But back to the Hampels. The head of the family was a typesetter for Heber’s print shop, but during my time there was little work in his profession and he had to do whatever would allow his family to get by each day. Sometimes I saw him at the fair selling hats, sometimes used clothes. He acted as a go-between from time to time, and probably did other things. He went around with a worried expression, and his family lived modestly, but even a poor living required ingenuity. One had to take advantage of every opportunity not to go under. Each groszy earned counted.
To top it off, Hampel was a highly principled man who belonged to the Bund. The Bund was a socialist party that held Poland to be the home of its Jews. From this stemmed their parting of ways with Zionism, or even with the left. Their struggle with the dominance of rabbis estranged them not only from the hasidim, but also from the more moderate Orthodox. On account of their socialism, they had the town’s middle class against them, and on account of their stance toward the Soviet Union, they earned the bitter condemnation of the communists. If the Jews were a suppressed minority, then the Bundists were a universally isolated minority within the minority. Once a party to be reckoned with, by my time the Bund was a relic of the past and membership in it was considered to be a senseless act of loyalty and constancy.
The Bund had some crypto-supporters and due to arrangements with some apolitical organizations it was able to get a representative in the Jewish council and municipal board. Publicly, however, very few people acknowledged the party or its ideology. The Bundists had their headquarters in a shabby hut. Several times I attended meetings of their youth organization, called ‘Tsukunft’, which meant the future, but in fact they had no future. The organization was legal, but during meetings they didn’t light a kerosene lamp, because why should people know who came? There were four of us there, five at the most. There was no comparison with the rowdy meetings of Hehaluts.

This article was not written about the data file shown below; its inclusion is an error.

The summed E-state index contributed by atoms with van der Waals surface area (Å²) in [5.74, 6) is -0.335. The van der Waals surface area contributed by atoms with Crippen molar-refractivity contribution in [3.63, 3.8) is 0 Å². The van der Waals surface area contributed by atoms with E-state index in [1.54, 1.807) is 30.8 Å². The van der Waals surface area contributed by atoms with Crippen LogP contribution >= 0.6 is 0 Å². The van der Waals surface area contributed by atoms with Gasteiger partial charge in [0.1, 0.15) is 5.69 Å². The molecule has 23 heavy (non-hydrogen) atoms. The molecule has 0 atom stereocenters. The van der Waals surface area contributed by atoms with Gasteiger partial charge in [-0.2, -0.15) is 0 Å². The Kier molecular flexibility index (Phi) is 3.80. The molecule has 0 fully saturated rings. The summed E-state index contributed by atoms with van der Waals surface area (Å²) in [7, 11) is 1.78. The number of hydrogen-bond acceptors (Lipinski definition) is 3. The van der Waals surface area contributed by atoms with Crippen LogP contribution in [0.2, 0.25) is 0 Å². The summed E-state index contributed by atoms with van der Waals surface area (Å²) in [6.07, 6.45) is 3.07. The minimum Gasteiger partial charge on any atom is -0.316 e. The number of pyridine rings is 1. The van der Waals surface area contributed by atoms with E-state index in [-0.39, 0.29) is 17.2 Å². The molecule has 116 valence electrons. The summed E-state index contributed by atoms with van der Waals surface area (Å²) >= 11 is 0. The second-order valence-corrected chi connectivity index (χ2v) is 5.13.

In our town the party was associated with the Hampels and Witkowskis. The latter, however, moved to bigger cities in later years: Lajka to Warsaw and her brother to Lódz. Only Hampel remained in town. He stood his ground like a banner without an army.
I don’t remember Mrs Hampel’s face or her voice, even though the burden of maintaining such a household was hers, and she assured that their meagre, irregular means allowed them to survive. It was to her credit that the room was always tidy, that I never heard complaints, that the children were always clean and well brought up. I don’t know how she did it; then I didn’t appreciate it, and now I realize that her accomplishments bordered on the heroic. They had three children: my friend Srulek who was a year older than me, Cela, who was two years younger than he was, and Icus, four years younger.
Srulek played a major role in my childhood games. He was erect in his posture and outlook. There was a physical and spiritual similarity between him and the above described Heniek, the son of the chief-of-police. Srulek was well built. He didn’t pick on weaker kids, and he stood his ground against attackers, never using foul language. The neighbouring brothel left him completely unaffected. We never mentioned that institution in our conversations. He did well in school and loved Jewish culture.
After he finished elementary school, Srulek went to Lódz to become an apprentice at a bookbinder’s, I believe. He came home for a few days in the summer of 1939, grown up, powerfully built, happy with life in a big city. He told us how he was active in the elections to the city council, where the Polish Socialist Party together with the Bund and the Zionist Left were victorious; in a large city, the Bund was still a power to be reckoned with. Shortly afterward the war broke out.